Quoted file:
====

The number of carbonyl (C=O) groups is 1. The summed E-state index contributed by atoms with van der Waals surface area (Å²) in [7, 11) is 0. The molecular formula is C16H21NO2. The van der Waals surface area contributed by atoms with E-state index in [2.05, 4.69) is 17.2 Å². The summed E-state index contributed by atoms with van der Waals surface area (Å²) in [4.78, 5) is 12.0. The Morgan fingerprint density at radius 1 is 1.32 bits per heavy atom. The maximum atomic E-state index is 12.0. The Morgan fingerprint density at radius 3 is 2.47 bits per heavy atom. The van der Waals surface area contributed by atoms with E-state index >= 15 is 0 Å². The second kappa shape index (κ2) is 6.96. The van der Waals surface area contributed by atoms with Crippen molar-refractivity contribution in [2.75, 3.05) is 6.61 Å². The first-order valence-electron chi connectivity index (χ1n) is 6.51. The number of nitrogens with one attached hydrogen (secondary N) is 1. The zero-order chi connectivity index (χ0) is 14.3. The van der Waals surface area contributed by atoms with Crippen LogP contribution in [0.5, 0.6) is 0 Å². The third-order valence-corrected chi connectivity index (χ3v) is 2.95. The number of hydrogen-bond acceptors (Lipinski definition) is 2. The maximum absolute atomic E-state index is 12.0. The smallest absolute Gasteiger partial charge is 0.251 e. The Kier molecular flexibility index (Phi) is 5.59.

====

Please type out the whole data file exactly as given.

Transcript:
The number of carbonyl (C=O) groups is 1. The summed E-state index contributed by atoms with van der Waals surface area (Å²) in [7, 11) is 0. The molecular formula is C16H21NO2. The van der Waals surface area contributed by atoms with E-state index in [2.05, 4.69) is 17.2 Å². The summed E-state index contributed by atoms with van der Waals surface area (Å²) in [4.78, 5) is 12.0. The Morgan fingerprint density at radius 1 is 1.32 bits per heavy atom. The maximum atomic E-state index is 12.0. The Morgan fingerprint density at radius 3 is 2.47 bits per heavy atom. The van der Waals surface area contributed by atoms with E-state index >= 15 is 0 Å². The second kappa shape index (κ2) is 6.96. The van der Waals surface area contributed by atoms with Crippen molar-refractivity contribution in [2.75, 3.05) is 6.61 Å². The first-order valence-electron chi connectivity index (χ1n) is 6.51. The number of nitrogens with one attached hydrogen (secondary N) is 1. The zero-order chi connectivity index (χ0) is 14.3. The van der Waals surface area contributed by atoms with Crippen LogP contribution in [0.5, 0.6) is 0 Å². The third-order valence-corrected chi connectivity index (χ3v) is 2.95. The number of hydrogen-bond acceptors (Lipinski definition) is 2. The maximum absolute atomic E-state index is 12.0. The smallest absolute Gasteiger partial charge is 0.251 e. The Kier molecular flexibility index (Phi) is 5.59.